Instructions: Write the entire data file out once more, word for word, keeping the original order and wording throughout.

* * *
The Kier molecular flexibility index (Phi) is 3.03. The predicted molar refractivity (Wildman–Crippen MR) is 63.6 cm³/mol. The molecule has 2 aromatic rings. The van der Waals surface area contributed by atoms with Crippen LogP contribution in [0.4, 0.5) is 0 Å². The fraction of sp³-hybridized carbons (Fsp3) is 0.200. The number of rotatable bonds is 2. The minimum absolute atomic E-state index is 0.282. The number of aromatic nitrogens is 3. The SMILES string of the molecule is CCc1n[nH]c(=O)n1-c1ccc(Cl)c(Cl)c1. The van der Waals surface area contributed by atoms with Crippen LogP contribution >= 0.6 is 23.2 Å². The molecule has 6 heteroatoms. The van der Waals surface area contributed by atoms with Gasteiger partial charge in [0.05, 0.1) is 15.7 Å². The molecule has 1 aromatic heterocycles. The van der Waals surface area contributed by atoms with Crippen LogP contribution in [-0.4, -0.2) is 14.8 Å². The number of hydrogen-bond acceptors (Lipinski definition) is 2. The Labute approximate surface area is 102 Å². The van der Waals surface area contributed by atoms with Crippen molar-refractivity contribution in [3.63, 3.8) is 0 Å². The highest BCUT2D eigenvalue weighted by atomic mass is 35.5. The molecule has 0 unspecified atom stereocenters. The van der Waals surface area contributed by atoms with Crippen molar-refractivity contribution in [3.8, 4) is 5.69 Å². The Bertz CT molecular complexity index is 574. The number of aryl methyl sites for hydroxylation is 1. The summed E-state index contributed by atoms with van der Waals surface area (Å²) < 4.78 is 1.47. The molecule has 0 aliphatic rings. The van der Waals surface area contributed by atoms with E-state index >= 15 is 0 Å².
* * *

The Kier molecular flexibility index (Phi) is 3.03. The predicted molar refractivity (Wildman–Crippen MR) is 63.6 cm³/mol. The molecule has 2 aromatic rings. The van der Waals surface area contributed by atoms with Crippen LogP contribution in [0.4, 0.5) is 0 Å². The fraction of sp³-hybridized carbons (Fsp3) is 0.200. The number of rotatable bonds is 2. The minimum absolute atomic E-state index is 0.282. The number of aromatic nitrogens is 3. The SMILES string of the molecule is CCc1n[nH]c(=O)n1-c1ccc(Cl)c(Cl)c1. The van der Waals surface area contributed by atoms with Crippen LogP contribution >= 0.6 is 23.2 Å². The molecule has 6 heteroatoms. The van der Waals surface area contributed by atoms with Gasteiger partial charge in [0.05, 0.1) is 15.7 Å². The molecule has 1 aromatic heterocycles. The van der Waals surface area contributed by atoms with Crippen LogP contribution in [-0.4, -0.2) is 14.8 Å². The number of hydrogen-bond acceptors (Lipinski definition) is 2. The Labute approximate surface area is 102 Å². The van der Waals surface area contributed by atoms with Crippen molar-refractivity contribution in [3.63, 3.8) is 0 Å². The highest BCUT2D eigenvalue weighted by atomic mass is 35.5. The molecule has 0 unspecified atom stereocenters. The van der Waals surface area contributed by atoms with Crippen molar-refractivity contribution in [3.8, 4) is 5.69 Å². The Bertz CT molecular complexity index is 574. The number of aryl methyl sites for hydroxylation is 1. The summed E-state index contributed by atoms with van der Waals surface area (Å²) < 4.78 is 1.47. The molecule has 0 aliphatic rings. The van der Waals surface area contributed by atoms with E-state index >= 15 is 0 Å².